Last night I was thinking of where I am now versus where I was ten years ago. The difference is staggering, even to me. In honor of my nearly six years on The Shore (and nearly six years away from D.C.), I’ve come up with a list of what I miss about the Nation’s Capital, and what I love about where I am now.
What I miss about D.C. (and its surrounding locale):
1) Accessibility. Shopping, food, great medical care–all right there.
2) Diversity. An international cornucopia of heritages, faiths and culture.
3) Free Museums, especially the Freer/Sackler galleries with their vast collection of religious icons.
4) The Uptown. An historic movie theatre with a twenty-foot curved screen, a huge balcony and velvet curtains that roll back before the show.
5) Alternative music doesn’t mean Green Day–real shows, awesome bands, great venues and spectacular attendees (this applies more to Baltimore than conservative D.C.).
6) Proper county fairs. You’d think a rural county like Wicomico would corner the market on this agrarian tradition. Not so. You have to hike fifty miles north to the Delaware State Fair if you want to see a goat (and I love me some goats).
7) Commander Salamander (although I hear it has gone mainstream. Sigh).
8) Thai food. Korean food. Vietnamese food.
9) Armand’s pizza in Silver Spring. Heaven on a crust.
10) MOBY DICK HOUSE OF KABOB. Yeah, losing access to a tiny little carryout place is the biggest regret I carry with me. It’s was a splurge back in the day, which is why I particularly crave it for my birthday, our anniversary, any special event. Kabob E-Chehjeh over rice, Mast-o Kheyar (cucumber yogurt sauce), herb salad, flat bread and the house Doojh (fizzy yogurt drink) to wash it all down. A planet of “Yums,” couldn’t cover my adoration for this place.
What I love about the Eastern Shore:
1) Maryland Blue Crabs. And not the crap they charge you an arm and a leg for in Baltimore, but locally harvested, giant, succulent crabs.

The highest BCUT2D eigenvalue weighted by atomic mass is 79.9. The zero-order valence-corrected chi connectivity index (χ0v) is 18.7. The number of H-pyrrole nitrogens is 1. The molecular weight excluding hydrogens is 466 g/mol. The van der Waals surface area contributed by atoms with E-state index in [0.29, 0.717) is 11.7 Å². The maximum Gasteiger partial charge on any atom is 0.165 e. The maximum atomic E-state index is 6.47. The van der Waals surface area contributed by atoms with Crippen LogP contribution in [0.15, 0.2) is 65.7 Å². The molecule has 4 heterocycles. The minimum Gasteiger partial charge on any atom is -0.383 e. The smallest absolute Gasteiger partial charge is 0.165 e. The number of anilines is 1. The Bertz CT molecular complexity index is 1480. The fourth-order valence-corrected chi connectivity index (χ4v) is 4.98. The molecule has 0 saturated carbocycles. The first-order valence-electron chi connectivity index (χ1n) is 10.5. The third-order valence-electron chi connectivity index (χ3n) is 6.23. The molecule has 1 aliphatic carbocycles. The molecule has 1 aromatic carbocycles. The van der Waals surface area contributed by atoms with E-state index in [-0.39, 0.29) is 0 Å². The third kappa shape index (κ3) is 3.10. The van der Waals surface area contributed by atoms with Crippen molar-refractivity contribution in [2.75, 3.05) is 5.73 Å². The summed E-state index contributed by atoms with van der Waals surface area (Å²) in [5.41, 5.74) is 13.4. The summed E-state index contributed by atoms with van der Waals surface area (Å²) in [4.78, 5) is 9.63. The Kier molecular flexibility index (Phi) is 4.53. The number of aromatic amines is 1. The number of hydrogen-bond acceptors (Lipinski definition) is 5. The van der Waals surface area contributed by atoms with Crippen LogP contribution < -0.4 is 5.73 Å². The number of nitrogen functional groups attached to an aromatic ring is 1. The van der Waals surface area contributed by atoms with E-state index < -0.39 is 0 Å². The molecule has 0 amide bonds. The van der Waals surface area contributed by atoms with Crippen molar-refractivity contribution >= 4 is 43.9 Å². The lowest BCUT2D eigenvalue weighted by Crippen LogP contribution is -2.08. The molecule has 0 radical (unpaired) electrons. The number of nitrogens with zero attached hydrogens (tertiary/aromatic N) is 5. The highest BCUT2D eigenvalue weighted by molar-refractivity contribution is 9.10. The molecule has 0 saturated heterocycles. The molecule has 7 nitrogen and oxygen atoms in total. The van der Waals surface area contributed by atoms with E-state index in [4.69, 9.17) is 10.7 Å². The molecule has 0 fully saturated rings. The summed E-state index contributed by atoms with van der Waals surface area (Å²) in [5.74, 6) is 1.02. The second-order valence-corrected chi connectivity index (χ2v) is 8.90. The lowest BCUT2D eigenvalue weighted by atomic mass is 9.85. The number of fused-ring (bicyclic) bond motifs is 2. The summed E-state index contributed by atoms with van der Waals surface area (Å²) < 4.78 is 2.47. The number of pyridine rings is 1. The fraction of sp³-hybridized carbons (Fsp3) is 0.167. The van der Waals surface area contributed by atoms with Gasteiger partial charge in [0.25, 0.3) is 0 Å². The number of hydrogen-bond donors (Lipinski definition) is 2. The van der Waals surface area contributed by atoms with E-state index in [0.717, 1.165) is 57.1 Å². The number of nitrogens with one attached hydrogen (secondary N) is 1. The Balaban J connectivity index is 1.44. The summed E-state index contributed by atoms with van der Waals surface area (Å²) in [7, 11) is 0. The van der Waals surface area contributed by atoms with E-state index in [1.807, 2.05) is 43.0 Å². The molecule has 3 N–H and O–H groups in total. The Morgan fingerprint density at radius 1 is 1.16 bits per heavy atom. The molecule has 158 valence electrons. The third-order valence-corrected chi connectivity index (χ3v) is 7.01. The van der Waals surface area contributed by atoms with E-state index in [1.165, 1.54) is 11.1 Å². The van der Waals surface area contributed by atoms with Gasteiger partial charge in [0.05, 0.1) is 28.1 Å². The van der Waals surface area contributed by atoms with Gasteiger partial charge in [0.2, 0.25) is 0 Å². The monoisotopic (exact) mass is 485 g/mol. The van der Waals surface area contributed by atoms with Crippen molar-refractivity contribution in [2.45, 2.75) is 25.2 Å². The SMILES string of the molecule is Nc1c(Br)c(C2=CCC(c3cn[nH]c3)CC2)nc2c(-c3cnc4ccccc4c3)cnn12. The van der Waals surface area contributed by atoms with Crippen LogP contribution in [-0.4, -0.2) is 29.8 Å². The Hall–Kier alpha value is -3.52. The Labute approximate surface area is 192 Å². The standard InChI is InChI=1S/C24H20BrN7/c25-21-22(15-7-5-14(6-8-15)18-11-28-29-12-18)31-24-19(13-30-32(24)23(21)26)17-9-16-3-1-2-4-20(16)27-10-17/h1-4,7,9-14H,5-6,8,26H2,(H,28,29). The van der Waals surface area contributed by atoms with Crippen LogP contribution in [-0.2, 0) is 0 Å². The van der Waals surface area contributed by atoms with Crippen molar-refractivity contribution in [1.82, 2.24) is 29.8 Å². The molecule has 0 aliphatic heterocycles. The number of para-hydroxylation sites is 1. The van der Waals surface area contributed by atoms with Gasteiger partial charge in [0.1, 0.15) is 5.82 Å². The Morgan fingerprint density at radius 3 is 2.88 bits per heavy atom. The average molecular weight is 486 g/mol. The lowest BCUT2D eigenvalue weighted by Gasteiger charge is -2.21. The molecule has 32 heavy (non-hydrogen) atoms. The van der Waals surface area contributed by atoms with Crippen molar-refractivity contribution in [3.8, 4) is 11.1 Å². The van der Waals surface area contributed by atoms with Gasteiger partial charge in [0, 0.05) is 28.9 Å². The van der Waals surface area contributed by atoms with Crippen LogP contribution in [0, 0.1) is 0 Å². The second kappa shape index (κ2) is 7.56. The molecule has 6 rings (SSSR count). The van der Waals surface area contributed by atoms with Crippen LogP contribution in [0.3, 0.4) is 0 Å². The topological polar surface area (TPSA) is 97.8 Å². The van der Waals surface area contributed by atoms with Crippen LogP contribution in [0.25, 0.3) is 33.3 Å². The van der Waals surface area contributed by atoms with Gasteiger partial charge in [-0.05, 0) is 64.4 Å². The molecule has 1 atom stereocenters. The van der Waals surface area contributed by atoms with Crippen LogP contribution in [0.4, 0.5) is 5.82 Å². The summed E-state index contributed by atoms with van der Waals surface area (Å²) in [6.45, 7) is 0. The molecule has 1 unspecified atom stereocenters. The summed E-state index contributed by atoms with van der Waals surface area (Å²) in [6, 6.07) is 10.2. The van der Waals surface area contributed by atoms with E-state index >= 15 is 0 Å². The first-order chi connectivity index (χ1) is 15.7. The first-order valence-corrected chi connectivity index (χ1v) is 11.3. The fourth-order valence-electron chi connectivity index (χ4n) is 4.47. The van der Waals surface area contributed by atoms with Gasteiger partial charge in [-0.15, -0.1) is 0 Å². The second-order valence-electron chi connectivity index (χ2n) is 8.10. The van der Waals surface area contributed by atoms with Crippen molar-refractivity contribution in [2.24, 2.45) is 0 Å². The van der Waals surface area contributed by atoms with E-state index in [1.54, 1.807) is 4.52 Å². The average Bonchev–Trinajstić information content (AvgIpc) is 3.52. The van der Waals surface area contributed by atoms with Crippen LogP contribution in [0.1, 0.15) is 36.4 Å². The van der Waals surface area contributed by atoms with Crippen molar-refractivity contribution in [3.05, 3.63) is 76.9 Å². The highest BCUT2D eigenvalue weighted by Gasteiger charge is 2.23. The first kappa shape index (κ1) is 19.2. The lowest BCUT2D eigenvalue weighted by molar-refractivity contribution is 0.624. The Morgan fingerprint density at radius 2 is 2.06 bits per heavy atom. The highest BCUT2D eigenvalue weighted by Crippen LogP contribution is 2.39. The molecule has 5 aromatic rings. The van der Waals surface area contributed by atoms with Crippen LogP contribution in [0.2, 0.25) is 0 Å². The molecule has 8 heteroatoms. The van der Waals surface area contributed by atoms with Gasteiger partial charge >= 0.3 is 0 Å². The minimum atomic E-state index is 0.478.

2) Assateague Island National Seashore, with its massive white beaches, nature trails and wild ponies.
3) The towering pine trees ensure there’s always a little green edging the horizon, even in the depths of winter.
4) For better (usually) or worse (one stellar example), I actually know my neighbors.
5) The ocean is twenty minutes away.
6) On nights with a celestial or lunar event, all I have to do is drive ten minutes in any direction to find myself standing in a cornfield under a velvet black sky.
7) I can drive my 1977, belt-squealing, engine-growling, eight-foot-bedded beast of a pickup and the stares I get are ones of approval, not horror.
8) Farmland is not a mythological entity.
9) Thrasher’s French Fries and Anthony’s Carryout roast beef sandwiches.
10) I can afford my house.
So, six years later, I’ve reached a happy compromise. When the yearning for city life grabs me, I jump in my car, indulge in some of my most longed-for entertainments, then I climb back in the car, and let the sparkling silvery waters of the Chesapeake Bay and its tributaries guide me, bridge-by-bridge, back home.